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Duterte: ASEAN must stand on its own in recovery

Helen Flores - The Philippine Star
Duterte: ASEAN must stand on its own in recovery
President Rodrigo Duterte is seen speaking in this photo during a meeting with the coronavirus task force on December 26, 2020.
Presidential photo / Alfred Frias

MANILA, Philippines — Southeast Asian nations must be able to stand on their own in recovering from the COVID-19 pandemic even with help from external partners, President Duterte said on Tuesday.

During the opening ceremony of the 38th Association of Southeast Asian Nations (ASEAN) Summit, Duterte said ASEAN’s “road to comprehensive and economic recovery will be long and difficult.”

“It has been almost two years since the first COVID-19 case was recorded. But our region is still reeling from its impact,” Duterte said.

“While we welcome and appreciate the support of our external partners, we as ASEAN community must be able to stand on our own,” he said.

He urged the ASEAN Secretariat to expedite vaccine procurement through the COVID-19 Response Fund and stressed the importance of having regional vaccine research and production facilities to be ready for future public health emergencies.

“We must ensure the phased and comprehensive implementation of the ASEAN Comprehensive Recovery Framework,” he said.

Moreover, the President cited the need to establish the ASEAN Center on Public Health Emergencies and Emerging Diseases as it has been almost a year since the ASEAN leaders conceptualized the project.

The Chief Executive also pushed for the operationalization of the ASEAN Travel Corridor Arrangement Framework to help revitalize the ASEAN countries’ economies soonest, adding that an open multilateral trading system is vital to economic recovery.

Duterte vowed the Philippines will do its share in upholding multilateralism by ratifying the Regional Comprehensive Economic Partnership (RCEP) within the year.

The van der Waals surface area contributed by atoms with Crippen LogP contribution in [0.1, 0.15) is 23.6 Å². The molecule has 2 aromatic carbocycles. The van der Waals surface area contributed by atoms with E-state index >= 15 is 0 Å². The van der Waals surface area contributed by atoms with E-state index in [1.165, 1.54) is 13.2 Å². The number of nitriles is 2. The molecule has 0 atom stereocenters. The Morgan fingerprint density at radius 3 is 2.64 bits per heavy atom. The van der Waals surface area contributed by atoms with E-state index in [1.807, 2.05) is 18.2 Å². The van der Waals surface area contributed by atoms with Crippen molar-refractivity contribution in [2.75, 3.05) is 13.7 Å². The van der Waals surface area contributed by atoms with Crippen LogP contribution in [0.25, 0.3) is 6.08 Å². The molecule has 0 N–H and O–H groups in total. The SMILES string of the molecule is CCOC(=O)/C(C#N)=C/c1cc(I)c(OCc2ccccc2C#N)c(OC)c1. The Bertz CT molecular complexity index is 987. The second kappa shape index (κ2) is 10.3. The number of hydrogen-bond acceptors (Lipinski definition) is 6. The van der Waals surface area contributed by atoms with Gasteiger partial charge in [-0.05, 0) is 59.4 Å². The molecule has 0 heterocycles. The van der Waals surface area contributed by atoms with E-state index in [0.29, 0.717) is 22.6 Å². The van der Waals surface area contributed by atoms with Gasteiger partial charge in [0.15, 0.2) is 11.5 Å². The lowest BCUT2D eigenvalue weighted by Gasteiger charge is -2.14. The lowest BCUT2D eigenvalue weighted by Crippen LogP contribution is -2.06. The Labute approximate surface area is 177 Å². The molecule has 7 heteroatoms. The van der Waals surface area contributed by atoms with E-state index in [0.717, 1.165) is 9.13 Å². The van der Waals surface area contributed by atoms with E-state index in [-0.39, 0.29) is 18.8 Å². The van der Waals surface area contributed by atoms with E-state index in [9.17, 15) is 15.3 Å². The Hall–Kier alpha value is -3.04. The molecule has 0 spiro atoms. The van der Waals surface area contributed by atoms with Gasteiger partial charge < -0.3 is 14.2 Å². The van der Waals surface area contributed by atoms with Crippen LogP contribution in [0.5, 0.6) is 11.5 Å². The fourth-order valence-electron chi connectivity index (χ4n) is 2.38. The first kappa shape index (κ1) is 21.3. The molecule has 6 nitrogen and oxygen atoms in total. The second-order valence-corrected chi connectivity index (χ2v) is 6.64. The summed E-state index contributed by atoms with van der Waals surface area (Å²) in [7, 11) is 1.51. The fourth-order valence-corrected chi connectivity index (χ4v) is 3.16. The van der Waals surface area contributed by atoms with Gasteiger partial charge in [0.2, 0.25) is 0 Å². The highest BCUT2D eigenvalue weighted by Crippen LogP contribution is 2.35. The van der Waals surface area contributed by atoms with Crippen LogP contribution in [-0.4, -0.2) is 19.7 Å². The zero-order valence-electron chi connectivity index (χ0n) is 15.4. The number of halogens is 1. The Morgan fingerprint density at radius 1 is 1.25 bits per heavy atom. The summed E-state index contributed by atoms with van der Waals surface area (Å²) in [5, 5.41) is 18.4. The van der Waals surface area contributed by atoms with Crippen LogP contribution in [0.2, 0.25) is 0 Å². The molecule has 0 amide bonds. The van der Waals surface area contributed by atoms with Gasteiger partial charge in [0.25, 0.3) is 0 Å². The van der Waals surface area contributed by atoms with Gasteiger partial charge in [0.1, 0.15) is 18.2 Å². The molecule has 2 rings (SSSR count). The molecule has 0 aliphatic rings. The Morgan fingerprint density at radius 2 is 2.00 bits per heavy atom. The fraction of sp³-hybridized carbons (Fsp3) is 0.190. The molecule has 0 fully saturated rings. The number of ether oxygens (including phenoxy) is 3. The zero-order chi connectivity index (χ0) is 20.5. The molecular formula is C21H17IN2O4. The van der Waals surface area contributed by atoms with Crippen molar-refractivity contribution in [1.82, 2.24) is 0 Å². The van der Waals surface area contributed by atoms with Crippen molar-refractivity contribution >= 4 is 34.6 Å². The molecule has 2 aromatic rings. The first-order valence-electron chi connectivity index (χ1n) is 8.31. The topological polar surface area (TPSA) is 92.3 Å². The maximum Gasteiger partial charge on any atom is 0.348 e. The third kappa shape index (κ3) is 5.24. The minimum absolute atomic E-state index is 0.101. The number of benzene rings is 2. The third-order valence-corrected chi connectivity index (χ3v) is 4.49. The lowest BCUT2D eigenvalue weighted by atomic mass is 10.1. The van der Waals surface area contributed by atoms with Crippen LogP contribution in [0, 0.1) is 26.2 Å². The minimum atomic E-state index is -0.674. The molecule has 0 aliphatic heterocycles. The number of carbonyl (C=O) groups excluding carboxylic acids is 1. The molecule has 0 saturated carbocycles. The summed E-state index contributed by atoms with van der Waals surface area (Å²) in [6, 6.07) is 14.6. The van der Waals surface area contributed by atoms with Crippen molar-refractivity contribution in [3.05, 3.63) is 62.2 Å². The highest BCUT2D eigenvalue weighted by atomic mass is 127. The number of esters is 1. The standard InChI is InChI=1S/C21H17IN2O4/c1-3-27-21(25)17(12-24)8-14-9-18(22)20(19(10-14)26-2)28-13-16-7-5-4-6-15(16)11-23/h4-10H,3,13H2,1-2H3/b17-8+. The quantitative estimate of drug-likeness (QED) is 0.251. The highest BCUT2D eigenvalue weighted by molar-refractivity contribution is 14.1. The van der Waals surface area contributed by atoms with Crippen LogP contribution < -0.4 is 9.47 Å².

The President likewise said ASEAN must address the needs of vulnerable groups during this time of pandemic, particularly women, children, persons with disabilities, indigenous peoples and migrant workers.

Daily COVID cases

If current trends hold, the number of new COVID-19 cases may drop to less than 2,000 a day by the end of November, according to a member of OCTA Research.

OCTA fellow Guido David yesterday said the average number of new cases decreased to 4,848 per day from Oct. 20 to 26, down from 6,909 daily new cases in the preceding week.

David said the last time the seven-day average was this low was from March 12 to 18, before the first surge experienced earlier this year.

He noted that the reproduction number, which indicates the number of people infecting others, is at 0.52.

OCTA fellows earlier said the country was expected to have a better Christmas, citing improving indicators since the peak of the Delta-driven surge last month.

However. they warned the public not to be complacent, saying cases might rise again if people fail to follow minimum health protocols.

Meanwhile, the Department of Health (DOH) reported that daily COVID cases nationwide dipped further yesterday to only 3,218.

The latest figure is the lowest recorded daily new cases since May 23. On Oct. 20, the DOH also recorded a low of 3,656 cases.

The department said the new cases brought to 2,768,849 the total number of confirmed COVID cases nationwide.

Active cases also went down to 50,152 while those who recovered rose to 2,676,349, including 6,660 latest recoveries.

COVID-related fatalities went up to 42,348, with the additional 271 who succumbed to the virus. – Janvic Mateo, Mayen Jaymalin

ASEAN COVID-19 PRESIDENT DUTERTE
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